Health Benefits of Rosepink

Google+ Pinterest LinkedIn Tumblr +

Rosepink Quick Facts
Name: Rosepink
Scientific Name: Sabbatia angularis
Origin It is found in the Middle and Southern States usually prefering low meadow ground, but sometimes growing in uplands, in woods and old fields.
Shapes Cylindrical capsule, 5/8 -7/8 inch (1.7 - 2.2 cm) long
This plant is common to most parts of the United States. There are many species and colours: the English distinguish between them by using the red Centaury in diseases of the blood, the yellow in choleric diseases, and the white in those of phlegm and water. Variety and habitat is not only limited to colour; the Centaury family will grow in many soil conditions—moist meadows, among high grass, on the prairies and in damp ditch soil. It flowers from June to September and is best gathered at this time. The flowers close at night and the American variety is considered preferable to the European.

It is found on the wet sand of lakeshores and moist or grassy swales which are associated with former lakeshores areas including intermittent wetlands, coastal plain marshes and even dune pannes. Flowering stems are multi-branched, 4-angled near the base rise up from the basal rosette in the second year which bears small, fragrant and rose pink flowers in flat topped terminal cymes. Flowers have five petals, corolla lobes and star shaped and greenish-yellow center. The flower blooms from June to September. Leaves are stalkless, egg shaped, opposite, broad oval to heart shaped with clasping bases. Seed capsules are single celled about 1/3 inches (8 mm.) long. Each capsule has tiny seeds which could be blown by the wind or float on water. Root system is fibrous and shallow.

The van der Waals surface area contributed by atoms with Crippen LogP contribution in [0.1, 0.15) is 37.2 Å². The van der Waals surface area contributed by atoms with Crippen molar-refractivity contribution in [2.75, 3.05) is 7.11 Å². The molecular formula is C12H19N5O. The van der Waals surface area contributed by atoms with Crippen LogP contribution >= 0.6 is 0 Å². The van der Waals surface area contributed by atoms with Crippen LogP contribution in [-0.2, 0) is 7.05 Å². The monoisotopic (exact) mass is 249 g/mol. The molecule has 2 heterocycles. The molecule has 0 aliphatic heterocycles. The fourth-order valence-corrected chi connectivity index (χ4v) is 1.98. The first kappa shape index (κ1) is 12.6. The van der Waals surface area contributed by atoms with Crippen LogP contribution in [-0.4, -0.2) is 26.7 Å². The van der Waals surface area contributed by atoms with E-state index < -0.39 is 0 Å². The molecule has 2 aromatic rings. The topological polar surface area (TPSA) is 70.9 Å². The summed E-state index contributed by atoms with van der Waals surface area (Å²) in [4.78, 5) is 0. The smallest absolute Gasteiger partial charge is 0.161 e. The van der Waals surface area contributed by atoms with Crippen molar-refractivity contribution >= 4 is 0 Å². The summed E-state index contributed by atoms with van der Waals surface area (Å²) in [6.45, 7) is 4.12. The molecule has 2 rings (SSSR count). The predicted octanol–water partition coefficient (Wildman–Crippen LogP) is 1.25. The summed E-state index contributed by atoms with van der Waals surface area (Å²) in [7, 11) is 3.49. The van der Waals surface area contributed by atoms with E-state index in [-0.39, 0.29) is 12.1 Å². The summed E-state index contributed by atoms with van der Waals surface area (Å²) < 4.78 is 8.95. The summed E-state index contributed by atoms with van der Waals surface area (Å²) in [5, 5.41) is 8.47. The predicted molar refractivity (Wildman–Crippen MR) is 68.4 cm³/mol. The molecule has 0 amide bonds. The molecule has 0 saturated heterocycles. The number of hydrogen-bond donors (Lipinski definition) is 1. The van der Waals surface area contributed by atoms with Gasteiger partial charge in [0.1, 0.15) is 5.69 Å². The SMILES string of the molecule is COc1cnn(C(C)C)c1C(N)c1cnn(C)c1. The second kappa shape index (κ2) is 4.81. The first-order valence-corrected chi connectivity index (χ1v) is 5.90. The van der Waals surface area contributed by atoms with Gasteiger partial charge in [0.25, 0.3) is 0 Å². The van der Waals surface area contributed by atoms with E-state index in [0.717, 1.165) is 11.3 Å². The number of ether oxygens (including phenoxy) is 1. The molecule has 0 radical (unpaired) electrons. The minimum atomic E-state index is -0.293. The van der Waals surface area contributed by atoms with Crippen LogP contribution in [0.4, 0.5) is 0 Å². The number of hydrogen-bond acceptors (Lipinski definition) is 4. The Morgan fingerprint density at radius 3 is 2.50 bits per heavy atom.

Name Rosepink
Scientific Name Sabbatia angularis
Native It is found in the Middle and Southern States usually prefering low meadow ground, but sometimes growing in uplands, in woods and old fields.
Common/English Name Bitter Bloom, Rose Pink, Bitter Clover, Square-stemmed rose-pink
Name in Other Languages English: Bitterbloom, Common rose-pink, Rose-pink, Rosepink,
Square-stemmed rose gentian, Angled rose pink, Bitter-bloom, Common rose pink, Square-stemmed rose pink, Square-stemmed sabatia
Plant Growth Habit Annual or short-lived perennial herb
Plant Size 6 – 28 inches (15 – 70 cm) tall
Part used The whole herb
Stem Erect, smooth, square
Leaf Heart shaped
Flowering Season July to August
Flower Bright, rose-pink
Fruit shape & size Cylindrical capsule, 5/8 -7/8 inch (1.7 – 2.2 cm) long
Traditional uses
  • It is used in old American remedy for dyspepsia, febrile diseases and convalescence from fevers.
  • It is used to strengthen stomach and also promotes digestion.
  • It is used to aid joint pains and rheumatic pains.
Folk Medicine

Rosepink tea and a home extract, usually prepared with vodka, is given in cases of high blood pressure, liver and gall-bladder malfunctions. The bitter tonic is antiseptic in stomach sickness, working with nature without destroying the necessary secretions which stimulate desirable digestion and appetite. The parasitic tape worm cannot hold its circlet of hooks and suckers which enable it to maintain livelihood in the mucous membrane of the intestines of its host when Rosepink is taken persistently.






Comments are closed.


The content and the information in this website are for informational and educational purposes only, not as a medical manual. All readers are urged to consult with a physician before beginning or discontinuing use of any prescription drug or under taking any form of self-treatment. The information given here is designed to help you make informed decisions about your health. It is not intended as a substitute for any treatment that may have been prescribed by your doctor. If you are under treatment for any health problem, you should check with your doctor before trying any home remedies. If you are following any medication, take any herb, mineral, vitamin or other supplement only after consulting with your doctor. If you suspect that you have a medical problem, we urge you to seek competent medical help. The Health Benefits Times writers, publishers, authors, its representatives disclaim liability for any unfavorable effects causing directly or indirectly from articles and materials contained in this website